The original critique of supply-side economics – that it was just a way to favor the wealthiest segment of our society, completely breaks down when critiquing its biggest advocate. Jude was never a man who fawned over the powerful, or supported the comfortable. Instead, Jude never kept his eye off the prize. Politicians constantly talk about peace and prosperity. Jude was about promoting these things for his entire lifetime.

This is especially the case when it comes to the developing world. The Way the World Works devoted an entire chapter to how developing nations were told to heavily tax their citizens in order to promote development. These prescriptions were unsuccessful, because they never provided the means for the vast majority of citizens in the developing world to utilize their potential. That primarily because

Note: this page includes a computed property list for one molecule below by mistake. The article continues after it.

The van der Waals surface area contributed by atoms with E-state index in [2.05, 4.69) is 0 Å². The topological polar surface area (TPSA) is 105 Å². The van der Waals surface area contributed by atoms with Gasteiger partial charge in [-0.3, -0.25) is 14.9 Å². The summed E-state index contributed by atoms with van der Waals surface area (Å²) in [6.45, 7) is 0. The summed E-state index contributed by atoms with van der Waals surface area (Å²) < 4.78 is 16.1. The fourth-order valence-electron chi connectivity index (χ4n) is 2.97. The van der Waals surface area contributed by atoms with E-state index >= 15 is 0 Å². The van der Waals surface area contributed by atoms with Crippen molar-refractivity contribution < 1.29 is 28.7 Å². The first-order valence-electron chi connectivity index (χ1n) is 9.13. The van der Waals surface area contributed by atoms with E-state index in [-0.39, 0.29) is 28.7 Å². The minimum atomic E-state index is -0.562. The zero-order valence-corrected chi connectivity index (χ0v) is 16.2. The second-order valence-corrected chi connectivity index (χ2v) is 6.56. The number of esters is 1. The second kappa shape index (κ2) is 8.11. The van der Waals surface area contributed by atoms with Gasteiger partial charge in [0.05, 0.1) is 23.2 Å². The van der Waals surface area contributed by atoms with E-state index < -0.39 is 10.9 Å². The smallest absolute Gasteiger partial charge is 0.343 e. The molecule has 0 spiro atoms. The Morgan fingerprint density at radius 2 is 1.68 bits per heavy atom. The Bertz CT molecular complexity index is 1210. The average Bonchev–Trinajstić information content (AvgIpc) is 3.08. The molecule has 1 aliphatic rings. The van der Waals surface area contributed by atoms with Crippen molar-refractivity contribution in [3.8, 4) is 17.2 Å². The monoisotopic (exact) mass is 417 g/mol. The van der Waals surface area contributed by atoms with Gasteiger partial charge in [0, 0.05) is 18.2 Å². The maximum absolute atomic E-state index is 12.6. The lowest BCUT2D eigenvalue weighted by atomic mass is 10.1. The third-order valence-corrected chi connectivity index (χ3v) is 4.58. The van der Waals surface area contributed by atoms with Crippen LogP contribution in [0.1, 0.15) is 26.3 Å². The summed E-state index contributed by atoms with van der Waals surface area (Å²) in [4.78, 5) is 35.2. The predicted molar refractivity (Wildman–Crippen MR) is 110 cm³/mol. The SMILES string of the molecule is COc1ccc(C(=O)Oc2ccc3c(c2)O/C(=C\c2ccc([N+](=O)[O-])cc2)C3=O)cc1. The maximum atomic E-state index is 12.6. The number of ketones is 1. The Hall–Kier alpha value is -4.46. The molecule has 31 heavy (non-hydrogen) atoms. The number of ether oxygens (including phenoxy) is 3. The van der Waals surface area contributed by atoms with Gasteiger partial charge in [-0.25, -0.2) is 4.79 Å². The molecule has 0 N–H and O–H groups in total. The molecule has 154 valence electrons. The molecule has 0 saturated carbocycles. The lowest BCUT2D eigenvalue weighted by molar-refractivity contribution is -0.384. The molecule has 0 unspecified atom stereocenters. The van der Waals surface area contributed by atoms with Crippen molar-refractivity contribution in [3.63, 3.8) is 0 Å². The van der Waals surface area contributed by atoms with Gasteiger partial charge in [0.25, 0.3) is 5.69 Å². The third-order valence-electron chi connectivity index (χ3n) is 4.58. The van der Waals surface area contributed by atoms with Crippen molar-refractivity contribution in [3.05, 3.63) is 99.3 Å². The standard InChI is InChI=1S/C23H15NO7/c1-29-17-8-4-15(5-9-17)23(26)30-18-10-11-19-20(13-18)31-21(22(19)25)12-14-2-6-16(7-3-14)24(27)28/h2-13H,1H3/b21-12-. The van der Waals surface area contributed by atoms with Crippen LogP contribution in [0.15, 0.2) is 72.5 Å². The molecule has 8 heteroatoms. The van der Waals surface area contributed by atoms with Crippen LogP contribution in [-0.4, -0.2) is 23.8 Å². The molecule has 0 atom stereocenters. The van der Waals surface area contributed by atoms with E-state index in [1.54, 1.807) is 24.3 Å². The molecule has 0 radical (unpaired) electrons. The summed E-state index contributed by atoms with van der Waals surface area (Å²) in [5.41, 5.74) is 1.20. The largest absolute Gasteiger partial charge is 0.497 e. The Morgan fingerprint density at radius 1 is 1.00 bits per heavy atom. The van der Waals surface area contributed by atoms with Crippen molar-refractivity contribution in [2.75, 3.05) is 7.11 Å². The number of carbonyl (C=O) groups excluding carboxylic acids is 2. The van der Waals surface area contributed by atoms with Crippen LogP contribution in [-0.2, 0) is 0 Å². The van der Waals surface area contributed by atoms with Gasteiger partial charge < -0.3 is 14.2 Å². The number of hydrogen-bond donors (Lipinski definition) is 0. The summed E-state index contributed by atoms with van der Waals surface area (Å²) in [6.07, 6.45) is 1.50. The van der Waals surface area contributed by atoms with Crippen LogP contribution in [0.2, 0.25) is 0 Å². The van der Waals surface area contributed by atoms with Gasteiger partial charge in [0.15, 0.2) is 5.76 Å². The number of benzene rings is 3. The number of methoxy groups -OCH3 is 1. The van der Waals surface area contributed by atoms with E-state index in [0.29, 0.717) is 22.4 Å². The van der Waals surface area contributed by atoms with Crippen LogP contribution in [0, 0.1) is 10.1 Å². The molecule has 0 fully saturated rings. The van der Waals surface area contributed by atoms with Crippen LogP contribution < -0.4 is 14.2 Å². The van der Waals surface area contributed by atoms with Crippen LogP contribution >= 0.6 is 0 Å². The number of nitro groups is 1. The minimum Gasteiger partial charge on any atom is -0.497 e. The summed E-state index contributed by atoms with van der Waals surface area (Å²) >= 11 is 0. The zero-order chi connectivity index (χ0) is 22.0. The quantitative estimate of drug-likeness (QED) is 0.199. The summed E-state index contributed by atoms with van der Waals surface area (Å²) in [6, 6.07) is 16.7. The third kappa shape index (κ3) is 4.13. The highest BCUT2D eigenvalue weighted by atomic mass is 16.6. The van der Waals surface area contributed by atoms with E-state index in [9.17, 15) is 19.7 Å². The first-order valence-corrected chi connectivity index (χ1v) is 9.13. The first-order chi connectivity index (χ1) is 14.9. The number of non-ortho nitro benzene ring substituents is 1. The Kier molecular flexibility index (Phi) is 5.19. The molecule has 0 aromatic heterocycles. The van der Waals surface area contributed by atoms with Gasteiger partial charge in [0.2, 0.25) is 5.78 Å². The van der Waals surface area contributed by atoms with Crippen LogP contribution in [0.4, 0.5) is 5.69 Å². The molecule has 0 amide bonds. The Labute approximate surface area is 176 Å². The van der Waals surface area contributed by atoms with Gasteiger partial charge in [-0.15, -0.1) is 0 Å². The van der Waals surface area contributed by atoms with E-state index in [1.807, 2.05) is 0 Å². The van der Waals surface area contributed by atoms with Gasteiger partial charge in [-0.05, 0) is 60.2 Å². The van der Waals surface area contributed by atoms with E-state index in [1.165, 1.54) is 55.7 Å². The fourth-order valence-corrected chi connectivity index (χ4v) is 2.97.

I firmly believe that the only way the world will get out of poverty is by enacting supply side policies. Jude once pointed out that, "You can't tell me that the limits of the vast majority of people on this planet have been exhausted." When one considers that half of the people on the planet have never made a phone call. That is why Jude's mission was so important, not merely for America, but the whole world.

Jude was a universalist. His vision wasn't limited to the Republican Party, which he certainly improved by championing growth and inclusiveness. Nor was it even limited to America. Jude saw the world so broadly and so fully, that he could gain the ear of figures as different as Louis Farrakhan and Dan Quayle.